This form contains useful information because it tells us how USCIS thinks. I cannot change the facts in my case but at least I know what the concerns of USCIS are and can prepare for them.

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April 1 is the first date when applications for H-1B visas may be submitted to United States Citizenship and Immigration Services (“USCIS”) for jobs beginning on October 1, 2009. Immigration attorneys are now gearing up to file these petitions so that they are received at USCIS on April 1.

Recently the liaison committee of my professional association asked officials at the California Service Center (“CSC”) to specify what type of documentation they would accept in order to establish that the potential employee had met the degree requirements for the job. The CSC responded that they would accept the following:

  • A final transcript; OR
  • A letter from the registrar; OR
  • A letter executed by the person in charge of the records of the educational institution where the degree was awarded.

If the third option is chosen, then that person must show that they are authorized to issue such letters.

The degree requirements must be completed prior to the filing of the H-1B.

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It seems everyone is making predictions for the new year so I figure I can as well. My predictions are based on what I see going on around me in the San Francisco Bay area. Unfortunately I do not see a good year ahead for immigrants in the year to come, but not wanting to end on a pessimistic note, my last prediction is not depressing, although somewhat sarcastic. Here are my predictions:

1. There will be no immigration reform in 2009.
Although President-elect Obama has stated in his Plan for Science and Innovation that immigration reform is important to attract talented people to the United States, I do not see it happening in 2009 – at least reform that will benefit immigrants. Unfortunately, I do see immigration restriction as a possibility. Historically, our immigration laws have been tied to the economic situation in the U.S. When work is plentiful, our immigration policies encourage immigration. When work is perceived as scarce, our laws become restrictive. For example, in the 1840s and 1860s, American welcomed large numbers of Chinese immigrants. They primarily worked in mining (during the Gold Rush) and on building the railroads. When mining decreased and jobs were perceived as scarce, our government in 1882 passed the “Chinese Exclusion Act,” which prohibited “skilled and unskilled laborers and Chinese employed in mining” from entering the country for ten years under penalty of imprisonment and deportation. It also prohibited Chinese lawful permanent residents who were already in the United States from obtaining citizenship. It had far reaching repercussions and effectively stopped immigrants from China from being able to immigrate. Following another wave of immigrants in the early 1900s, our government restricted immigration in the 1920s with a strict quota enacted in 1924. The quota together with the Depression, effectively curtailed immigration in the United States until after World War II. Given the current economic situation today, I believe history will repeat itself and we will not see any legislation that will expand immigration.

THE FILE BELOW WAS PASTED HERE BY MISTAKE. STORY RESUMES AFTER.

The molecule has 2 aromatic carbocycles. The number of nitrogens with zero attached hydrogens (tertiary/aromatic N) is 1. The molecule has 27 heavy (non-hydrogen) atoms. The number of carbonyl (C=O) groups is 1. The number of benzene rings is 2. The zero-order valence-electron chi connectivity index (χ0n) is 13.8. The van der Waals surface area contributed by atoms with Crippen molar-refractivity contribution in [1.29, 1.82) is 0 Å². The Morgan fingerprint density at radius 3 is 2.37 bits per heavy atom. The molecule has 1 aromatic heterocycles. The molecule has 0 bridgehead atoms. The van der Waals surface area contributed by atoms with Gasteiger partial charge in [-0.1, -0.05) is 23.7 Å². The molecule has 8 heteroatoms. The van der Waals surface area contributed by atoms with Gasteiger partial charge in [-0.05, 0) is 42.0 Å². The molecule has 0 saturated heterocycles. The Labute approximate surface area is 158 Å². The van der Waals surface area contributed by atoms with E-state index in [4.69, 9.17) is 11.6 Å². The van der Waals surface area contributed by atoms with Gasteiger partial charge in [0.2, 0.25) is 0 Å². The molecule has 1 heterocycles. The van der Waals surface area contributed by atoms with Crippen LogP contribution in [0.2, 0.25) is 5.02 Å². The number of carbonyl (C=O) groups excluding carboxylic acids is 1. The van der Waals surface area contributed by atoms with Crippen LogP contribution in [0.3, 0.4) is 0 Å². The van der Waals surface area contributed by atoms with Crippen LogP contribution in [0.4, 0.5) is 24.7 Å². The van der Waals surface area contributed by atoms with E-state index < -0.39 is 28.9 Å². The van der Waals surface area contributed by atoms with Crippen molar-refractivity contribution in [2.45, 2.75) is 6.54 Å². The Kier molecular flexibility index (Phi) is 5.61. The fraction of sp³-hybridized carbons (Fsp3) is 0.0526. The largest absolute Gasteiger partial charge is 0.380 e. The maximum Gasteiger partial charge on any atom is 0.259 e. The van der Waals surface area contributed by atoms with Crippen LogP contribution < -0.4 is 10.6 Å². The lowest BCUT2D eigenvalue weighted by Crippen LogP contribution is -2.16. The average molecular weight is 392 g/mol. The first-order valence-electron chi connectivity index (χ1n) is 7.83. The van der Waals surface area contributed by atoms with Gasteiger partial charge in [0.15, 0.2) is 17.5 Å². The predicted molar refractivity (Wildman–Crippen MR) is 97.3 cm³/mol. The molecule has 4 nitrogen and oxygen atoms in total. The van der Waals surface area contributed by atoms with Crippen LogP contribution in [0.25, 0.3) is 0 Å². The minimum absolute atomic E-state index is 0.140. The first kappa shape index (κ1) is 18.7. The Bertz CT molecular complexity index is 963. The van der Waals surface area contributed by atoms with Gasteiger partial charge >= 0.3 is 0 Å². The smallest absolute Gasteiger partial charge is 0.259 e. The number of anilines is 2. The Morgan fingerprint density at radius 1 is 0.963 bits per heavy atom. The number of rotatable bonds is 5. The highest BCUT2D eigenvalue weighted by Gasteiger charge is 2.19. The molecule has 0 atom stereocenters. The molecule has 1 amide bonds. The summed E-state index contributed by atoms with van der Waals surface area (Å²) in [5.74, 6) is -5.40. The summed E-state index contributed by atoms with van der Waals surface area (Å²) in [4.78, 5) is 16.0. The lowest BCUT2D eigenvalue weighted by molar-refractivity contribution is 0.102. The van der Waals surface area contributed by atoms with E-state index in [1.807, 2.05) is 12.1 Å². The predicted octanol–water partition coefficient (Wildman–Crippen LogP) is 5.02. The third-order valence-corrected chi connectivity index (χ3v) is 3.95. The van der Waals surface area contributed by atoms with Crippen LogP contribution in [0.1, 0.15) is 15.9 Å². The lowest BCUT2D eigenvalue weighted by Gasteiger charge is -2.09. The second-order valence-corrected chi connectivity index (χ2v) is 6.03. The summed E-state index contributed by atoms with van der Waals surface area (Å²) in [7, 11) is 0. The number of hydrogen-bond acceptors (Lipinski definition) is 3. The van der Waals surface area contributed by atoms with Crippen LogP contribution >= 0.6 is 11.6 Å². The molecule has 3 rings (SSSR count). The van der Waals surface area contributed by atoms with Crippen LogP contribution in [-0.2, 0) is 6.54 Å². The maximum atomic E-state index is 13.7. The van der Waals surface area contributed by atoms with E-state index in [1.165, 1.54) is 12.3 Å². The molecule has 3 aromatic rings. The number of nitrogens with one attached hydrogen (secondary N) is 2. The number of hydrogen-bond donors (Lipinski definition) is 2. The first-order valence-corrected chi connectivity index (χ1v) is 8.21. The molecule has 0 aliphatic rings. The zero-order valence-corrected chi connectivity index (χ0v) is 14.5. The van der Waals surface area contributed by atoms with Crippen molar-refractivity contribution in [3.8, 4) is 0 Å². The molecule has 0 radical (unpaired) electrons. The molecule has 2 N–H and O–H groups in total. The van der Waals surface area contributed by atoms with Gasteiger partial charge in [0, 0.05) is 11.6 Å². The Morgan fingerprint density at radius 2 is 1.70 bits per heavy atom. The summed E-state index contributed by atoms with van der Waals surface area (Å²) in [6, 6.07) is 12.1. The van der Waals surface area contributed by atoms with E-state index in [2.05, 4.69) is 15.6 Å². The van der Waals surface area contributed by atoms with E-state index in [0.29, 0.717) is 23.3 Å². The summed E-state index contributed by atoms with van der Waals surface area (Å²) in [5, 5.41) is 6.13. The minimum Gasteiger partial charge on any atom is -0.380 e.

2. There will be no additional H-1B numbers allocated this year.
Based on what I mentioned in the previous paragraph, I do not see an expansion in the H-1B program. The H-1B program (permitting professionals to work for a temporary period in specialty occupations) has come under a lot of criticism in the past year. Employers and advocates will have a hard time explaining why additional numbers are needed when there is high unemployment in the United States.